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  • Writer's pictureClara Richards

To more complexity, more dagu!

Courtesy of nero vivo under CC at

Courtesy of nero vivo under CC at

This is the second post of a series focusing on how we can better incorporate the complexity paradigm as a key framework to tackle the challenges and questions shared by many of us interested in the interaction between research and policy.

As I had anticipated in this first post about welcoming complexity, I have am doing some reading about complexity and I am very eager to explore how to land very useful concepts and reflections to the current practices of P&I, including how we help others think about policy influence processes and the potential roles research and knowledge could play within them.

So to begin, I have chosen an excellent concept provided by Westley, Zimmerman and Patton in their excellent and rich book “Getting to maybe”, which is “dagu”. This concept comes from a tribe in Ethiopia, called the Afaris, who believe “it is a sacred responsibility to listen and share dagu-a word that means information, though it implies more than pure data.

The Afaris are nomadic cattle herders, and they have existed for thousand years in a harsh environment where most nomadic tribes have been wiped out. They claim that dagu is the secret to their longevity: ´Dagu is life´ is an Afari expression.

The authors explain how “being nomads, Afari families travel from place to place, seeking better conditions for their cattles and themselves. Every so often they will meet another Afari family, and no matter what they are doing and where they are heading, they sit down to talk and listen, usually for hours. The exchange of dagu trumps all other responsibilities. They share what they have seen and heard about the environment, about health issues (both cattle and human), about political tensions, about new relationships. As they talk, they provide the facts as they have seen them or heard them, but also their interpretation of what these facts mean. They collectively make sense of the patterns that are emerging. Children learn about dagu in their families and practice with their parents until they are deemed to be adept at deep listening, astute observation, and sense making or pattern recognition. Their lives depend on dagu. Dagu helps them decide when to leave an area and which are to head to next. It helps them stop the spread of disease in their cattle or families (…) The Afaris do not believe that they can control the patterns, but if they can understand them deeply, they can work with them and potentiality nudge them or influence them.”

I believe this is a very potent concept if we desire to better deal with complexity in capacity building. Are we really counting with others to detect the relevant patterns? Are we using the sensitivity of local sensors to bring on change? Are we working with a pace that allows us to observe, listen, connect and process as dagu implies?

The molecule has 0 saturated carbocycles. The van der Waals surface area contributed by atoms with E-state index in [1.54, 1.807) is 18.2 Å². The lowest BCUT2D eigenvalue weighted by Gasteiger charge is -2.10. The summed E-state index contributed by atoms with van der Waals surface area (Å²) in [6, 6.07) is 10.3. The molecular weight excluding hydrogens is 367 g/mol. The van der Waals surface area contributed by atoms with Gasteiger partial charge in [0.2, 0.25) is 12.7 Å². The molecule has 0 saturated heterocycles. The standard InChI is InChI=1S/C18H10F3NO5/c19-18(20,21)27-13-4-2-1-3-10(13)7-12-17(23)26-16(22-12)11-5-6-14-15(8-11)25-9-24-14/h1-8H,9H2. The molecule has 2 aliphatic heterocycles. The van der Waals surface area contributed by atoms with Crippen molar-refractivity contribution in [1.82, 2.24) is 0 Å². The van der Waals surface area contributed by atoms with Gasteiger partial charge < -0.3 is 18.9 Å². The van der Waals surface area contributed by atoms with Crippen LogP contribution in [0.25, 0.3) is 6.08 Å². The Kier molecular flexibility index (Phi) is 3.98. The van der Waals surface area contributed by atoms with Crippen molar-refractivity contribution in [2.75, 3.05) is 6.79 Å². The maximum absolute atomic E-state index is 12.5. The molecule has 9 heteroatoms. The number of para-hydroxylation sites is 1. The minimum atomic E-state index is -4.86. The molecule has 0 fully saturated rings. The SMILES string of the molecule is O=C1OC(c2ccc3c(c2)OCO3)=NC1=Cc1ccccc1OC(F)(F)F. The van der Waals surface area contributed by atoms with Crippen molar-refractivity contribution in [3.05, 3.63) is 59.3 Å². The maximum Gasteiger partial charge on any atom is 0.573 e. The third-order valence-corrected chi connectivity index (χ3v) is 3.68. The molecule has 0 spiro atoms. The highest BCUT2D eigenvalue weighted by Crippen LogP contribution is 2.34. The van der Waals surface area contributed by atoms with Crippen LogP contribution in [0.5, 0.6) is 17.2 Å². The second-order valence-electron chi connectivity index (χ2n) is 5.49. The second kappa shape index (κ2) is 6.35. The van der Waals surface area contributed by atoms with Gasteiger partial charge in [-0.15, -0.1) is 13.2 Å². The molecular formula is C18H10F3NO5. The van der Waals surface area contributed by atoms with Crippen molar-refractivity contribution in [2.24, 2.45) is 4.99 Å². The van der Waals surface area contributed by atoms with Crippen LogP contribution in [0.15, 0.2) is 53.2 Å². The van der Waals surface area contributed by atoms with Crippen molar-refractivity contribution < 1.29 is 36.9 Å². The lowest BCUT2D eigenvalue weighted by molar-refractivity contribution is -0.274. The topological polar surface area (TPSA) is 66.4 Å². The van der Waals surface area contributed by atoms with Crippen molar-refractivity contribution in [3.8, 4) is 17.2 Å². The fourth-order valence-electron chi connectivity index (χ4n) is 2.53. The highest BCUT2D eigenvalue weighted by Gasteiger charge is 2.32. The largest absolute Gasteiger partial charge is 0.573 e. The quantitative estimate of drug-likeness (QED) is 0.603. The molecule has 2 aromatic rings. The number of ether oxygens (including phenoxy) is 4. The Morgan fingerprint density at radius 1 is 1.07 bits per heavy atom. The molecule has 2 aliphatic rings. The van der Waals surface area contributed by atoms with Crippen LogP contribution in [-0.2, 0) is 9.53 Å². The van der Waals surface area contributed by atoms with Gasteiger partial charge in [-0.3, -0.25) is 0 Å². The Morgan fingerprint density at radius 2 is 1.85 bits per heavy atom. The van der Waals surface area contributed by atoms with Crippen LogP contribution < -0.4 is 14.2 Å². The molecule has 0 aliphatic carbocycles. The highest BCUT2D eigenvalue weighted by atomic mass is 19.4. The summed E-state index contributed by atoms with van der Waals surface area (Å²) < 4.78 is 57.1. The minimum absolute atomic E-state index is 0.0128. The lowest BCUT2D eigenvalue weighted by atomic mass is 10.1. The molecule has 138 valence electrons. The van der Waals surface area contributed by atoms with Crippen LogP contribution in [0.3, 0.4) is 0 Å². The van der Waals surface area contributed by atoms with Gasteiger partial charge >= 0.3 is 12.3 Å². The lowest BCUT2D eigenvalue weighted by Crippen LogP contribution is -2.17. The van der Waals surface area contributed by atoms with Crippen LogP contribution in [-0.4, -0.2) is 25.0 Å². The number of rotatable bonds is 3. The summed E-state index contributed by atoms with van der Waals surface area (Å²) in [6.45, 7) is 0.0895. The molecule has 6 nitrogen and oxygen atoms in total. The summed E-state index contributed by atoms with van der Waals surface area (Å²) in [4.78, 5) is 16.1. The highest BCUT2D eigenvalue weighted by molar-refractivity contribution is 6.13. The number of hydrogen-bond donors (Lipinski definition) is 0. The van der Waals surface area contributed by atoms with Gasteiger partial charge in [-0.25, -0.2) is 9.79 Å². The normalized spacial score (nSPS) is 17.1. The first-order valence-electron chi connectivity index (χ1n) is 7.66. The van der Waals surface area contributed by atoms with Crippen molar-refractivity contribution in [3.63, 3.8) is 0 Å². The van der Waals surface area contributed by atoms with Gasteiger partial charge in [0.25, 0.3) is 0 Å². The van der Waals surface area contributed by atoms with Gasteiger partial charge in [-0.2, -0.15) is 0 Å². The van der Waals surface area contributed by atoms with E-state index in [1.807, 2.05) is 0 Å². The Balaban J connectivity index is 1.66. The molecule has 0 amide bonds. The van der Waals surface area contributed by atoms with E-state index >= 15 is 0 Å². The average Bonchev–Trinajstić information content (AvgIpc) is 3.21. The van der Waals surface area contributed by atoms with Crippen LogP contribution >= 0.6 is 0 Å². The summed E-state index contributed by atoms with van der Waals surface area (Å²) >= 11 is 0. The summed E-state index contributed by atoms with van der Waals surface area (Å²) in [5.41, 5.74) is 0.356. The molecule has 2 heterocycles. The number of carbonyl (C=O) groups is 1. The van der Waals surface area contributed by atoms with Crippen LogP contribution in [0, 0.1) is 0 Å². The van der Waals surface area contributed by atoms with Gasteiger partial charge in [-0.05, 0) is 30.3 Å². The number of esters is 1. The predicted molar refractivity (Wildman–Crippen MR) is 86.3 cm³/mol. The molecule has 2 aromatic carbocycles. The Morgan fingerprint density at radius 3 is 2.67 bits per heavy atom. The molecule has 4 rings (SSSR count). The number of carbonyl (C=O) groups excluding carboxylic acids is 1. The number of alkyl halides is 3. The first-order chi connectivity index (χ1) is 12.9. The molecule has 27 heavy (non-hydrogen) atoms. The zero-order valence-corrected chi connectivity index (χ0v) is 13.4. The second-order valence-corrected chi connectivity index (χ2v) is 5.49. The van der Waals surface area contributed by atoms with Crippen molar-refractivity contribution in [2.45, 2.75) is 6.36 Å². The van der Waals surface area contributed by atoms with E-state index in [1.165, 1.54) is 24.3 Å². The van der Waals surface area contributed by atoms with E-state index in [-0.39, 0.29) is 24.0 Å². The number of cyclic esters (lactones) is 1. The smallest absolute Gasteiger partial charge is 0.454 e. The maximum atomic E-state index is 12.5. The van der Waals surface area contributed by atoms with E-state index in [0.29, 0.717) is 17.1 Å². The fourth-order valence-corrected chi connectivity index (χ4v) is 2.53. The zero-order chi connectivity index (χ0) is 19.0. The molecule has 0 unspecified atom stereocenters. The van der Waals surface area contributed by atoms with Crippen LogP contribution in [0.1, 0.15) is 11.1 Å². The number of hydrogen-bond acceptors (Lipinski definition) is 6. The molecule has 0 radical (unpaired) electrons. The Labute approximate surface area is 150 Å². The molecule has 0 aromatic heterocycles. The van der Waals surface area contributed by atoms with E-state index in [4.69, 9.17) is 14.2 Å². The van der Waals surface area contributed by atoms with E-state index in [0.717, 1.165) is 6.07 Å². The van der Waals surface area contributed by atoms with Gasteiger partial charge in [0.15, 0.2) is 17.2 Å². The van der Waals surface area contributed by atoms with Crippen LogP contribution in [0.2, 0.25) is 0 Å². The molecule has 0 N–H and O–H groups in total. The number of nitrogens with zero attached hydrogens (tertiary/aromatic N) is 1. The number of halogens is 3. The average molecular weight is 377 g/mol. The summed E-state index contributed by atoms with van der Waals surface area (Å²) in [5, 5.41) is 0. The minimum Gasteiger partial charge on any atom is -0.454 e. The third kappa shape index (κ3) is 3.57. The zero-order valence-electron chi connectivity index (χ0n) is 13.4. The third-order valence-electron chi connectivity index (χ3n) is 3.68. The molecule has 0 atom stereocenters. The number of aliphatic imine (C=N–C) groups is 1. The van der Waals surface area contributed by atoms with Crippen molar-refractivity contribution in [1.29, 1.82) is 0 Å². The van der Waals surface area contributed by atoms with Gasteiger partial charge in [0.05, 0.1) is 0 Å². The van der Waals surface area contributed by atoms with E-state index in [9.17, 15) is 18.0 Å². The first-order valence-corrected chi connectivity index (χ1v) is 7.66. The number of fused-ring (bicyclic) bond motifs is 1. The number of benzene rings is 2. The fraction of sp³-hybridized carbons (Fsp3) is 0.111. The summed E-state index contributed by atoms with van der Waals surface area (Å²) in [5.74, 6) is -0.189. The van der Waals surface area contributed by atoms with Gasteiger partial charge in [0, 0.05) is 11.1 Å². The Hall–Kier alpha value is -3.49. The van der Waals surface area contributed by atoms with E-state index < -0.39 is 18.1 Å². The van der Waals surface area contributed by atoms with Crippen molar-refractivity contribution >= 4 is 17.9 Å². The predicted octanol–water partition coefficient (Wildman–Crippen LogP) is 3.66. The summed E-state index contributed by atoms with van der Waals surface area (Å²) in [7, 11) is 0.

One of the other points the book made was the importance of being close to where change may happen: generally those who are most adept at making change recognize the local rules of interaction and then leverage them to increase their potential. In this sense face to face interaction (and country visits like the one you mention that are not specifically related to a specific programme activity), can convey a rich array of information that helps people make sense of the patterns, learn quickly and adapt to changing contexts.

However, I can do some “dagu” through online capacity building as well. Of course I would be able to learn and understand participants much better if we were able to share a room for a week and get fully immersed in the topics of the workshop/course. However, this does not seem possible for most of us with tight agendas and lots of ongoing commitments and projects, besides the high cost of transporting everyone, affording lodging, etc. So what can Afaris teach us within this context?

We can really  center the attention on participants, what they ask, what they share, what they reveal about them and their organisations through practical exercises where they apply some concepts/methods to their own realities. For instance, in the course we facilitated very recently on M&E&L we could see some patterns emerging from practical organizational assessments performed by participants  (i.e. most organisations have already some unsystematic way of assessing their policy influence which can be very quickly used to build on and add another layer of complexity to the information they collect right now). Learning about what they do, asking them about their own questions, observing the type of participation they like (or do not like at all!) makes us closer to detect where the best potential is, and what we can together do better in the near future.

This is just one reflection among many inspiring thoughts that emerge while reading the book.  There are many other useful ideas in it. In fact, I am still wondering why it has not made it into many of the debates and exchanges I participate in since it offers extremely relevant concepts and experiences that can illuminate how we move forward. I plan to share a couple more through upcoming posts and definitely recommend the reading!

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